Saturday 21 February 2009

The Australian Government Promises No Whale Trading Deals

Federal Environment Minister Peter Garrett has provided some clarification of Australia's position on the "whale trading" options currently under consideration by the International Whaling Commission (IWC).

A 28 nation Small Working Group (SWG) was established by the IWC in June 2008 to try to negotiate a resolution to the prolonged stalemate over whaling. Australia is a member of the SWG.

Since the global moratorium on commercial whaling was introduced in 1986, whaling nations have argued for the resumption of commercial whaling under new procedures and anti-whaling nations have argued for a permanent ban. All the while, increasing numbers of whales have been killed (some within the Southern Ocean Whale Sanctuary) for commercial markets through the exploitation of loopholes in the IWC rules.

The SWG met in September and December 2008. After the second meeting it became known that one proposal tabled included Japan decreasing its Antarctic whale hunt in exchange for approval to kill more whales elsewhere.

As stated in our news item of 01/02/09, the AWCS considers Australia's participation in the SWG to be essential, so that we are not only well informed about developments but also in a position to be directly involved in discussion, debate and negotiation.

Very little is known about the details of the proposal because these first two meetings were held behind closed doors, with media and NGOs excluded. However, such deal would create a very dangerous precedent, and conservation organisations have sought the Australian Government's views and position.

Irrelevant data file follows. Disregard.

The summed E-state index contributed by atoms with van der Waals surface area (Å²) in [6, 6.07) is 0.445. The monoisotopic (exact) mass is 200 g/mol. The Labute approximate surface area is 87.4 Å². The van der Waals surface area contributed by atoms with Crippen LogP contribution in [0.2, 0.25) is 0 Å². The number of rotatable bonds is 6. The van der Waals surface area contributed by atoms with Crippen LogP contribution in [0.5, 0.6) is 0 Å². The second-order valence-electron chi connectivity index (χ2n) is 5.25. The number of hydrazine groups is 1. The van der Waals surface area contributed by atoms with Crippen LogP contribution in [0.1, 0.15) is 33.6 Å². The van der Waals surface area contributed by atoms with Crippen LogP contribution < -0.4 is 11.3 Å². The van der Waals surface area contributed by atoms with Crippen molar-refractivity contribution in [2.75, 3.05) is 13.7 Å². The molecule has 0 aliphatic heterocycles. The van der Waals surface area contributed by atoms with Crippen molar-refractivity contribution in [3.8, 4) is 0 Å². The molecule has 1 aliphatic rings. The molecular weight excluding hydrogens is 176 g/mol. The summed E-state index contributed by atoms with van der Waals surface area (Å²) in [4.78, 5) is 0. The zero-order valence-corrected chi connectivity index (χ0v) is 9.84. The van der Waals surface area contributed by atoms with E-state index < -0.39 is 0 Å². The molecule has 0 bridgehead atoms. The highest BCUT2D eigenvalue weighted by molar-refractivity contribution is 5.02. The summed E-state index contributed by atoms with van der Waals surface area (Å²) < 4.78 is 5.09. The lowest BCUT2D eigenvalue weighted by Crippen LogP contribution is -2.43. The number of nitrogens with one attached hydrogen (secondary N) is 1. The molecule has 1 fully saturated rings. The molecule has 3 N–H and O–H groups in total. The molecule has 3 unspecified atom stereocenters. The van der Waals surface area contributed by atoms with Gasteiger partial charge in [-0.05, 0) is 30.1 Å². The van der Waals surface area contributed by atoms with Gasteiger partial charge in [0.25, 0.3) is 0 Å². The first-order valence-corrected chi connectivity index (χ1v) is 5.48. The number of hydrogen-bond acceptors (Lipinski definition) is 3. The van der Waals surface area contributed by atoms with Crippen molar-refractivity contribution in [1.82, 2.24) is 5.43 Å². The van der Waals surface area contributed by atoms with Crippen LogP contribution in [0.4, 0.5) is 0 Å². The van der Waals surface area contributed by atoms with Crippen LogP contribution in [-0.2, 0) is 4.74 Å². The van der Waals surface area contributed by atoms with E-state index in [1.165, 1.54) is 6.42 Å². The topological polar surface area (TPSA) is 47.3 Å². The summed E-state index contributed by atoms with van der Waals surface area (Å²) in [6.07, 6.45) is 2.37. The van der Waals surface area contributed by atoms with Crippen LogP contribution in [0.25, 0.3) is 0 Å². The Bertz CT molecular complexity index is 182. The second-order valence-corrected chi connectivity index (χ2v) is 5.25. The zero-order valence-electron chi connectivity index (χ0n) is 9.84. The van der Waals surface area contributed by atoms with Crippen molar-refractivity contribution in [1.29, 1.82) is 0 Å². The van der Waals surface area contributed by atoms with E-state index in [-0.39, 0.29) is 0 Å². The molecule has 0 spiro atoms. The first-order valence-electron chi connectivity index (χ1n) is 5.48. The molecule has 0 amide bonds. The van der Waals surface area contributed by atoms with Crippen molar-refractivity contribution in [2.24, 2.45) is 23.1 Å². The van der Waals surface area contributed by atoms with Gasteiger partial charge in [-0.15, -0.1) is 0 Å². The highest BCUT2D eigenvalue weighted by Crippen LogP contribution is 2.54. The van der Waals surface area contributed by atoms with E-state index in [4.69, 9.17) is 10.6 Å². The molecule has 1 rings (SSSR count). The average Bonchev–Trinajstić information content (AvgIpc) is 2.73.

In a speech to the Lowy Institute for International Policy on 18 February Minister Garrett echoed statements made at the 2008 IWC annual meeting; "(Australia's) long-term objective remains a complete ban on commercial whaling, including an end to so-called scientific whaling. What's more, we wish to see an evolution of the international regime towards conservation."

The Minister made three important points of clarification in his address:

Australia does not view trying to legitimise scientific whaling, or simply shifting the killing of whales from one part of the world to another, as solutions.

Australia remains resolutely opposed to commercial whaling, including so-called scientific whaling, and this is the position we will continue to advocate in the IWC.

Australia will never support any lifting of the moratorium on commercial whaling.

Such a platform makes Australia's continued membership of the SWG crucial.

The next meeting of the SWG will take place in March, in the leadup to the IWC annual meeting mid-year. It is understood that the March meeting will be open to observers including NGOs (although probably not the media) and therefore provide a much better perspective of the proposals and discussions.



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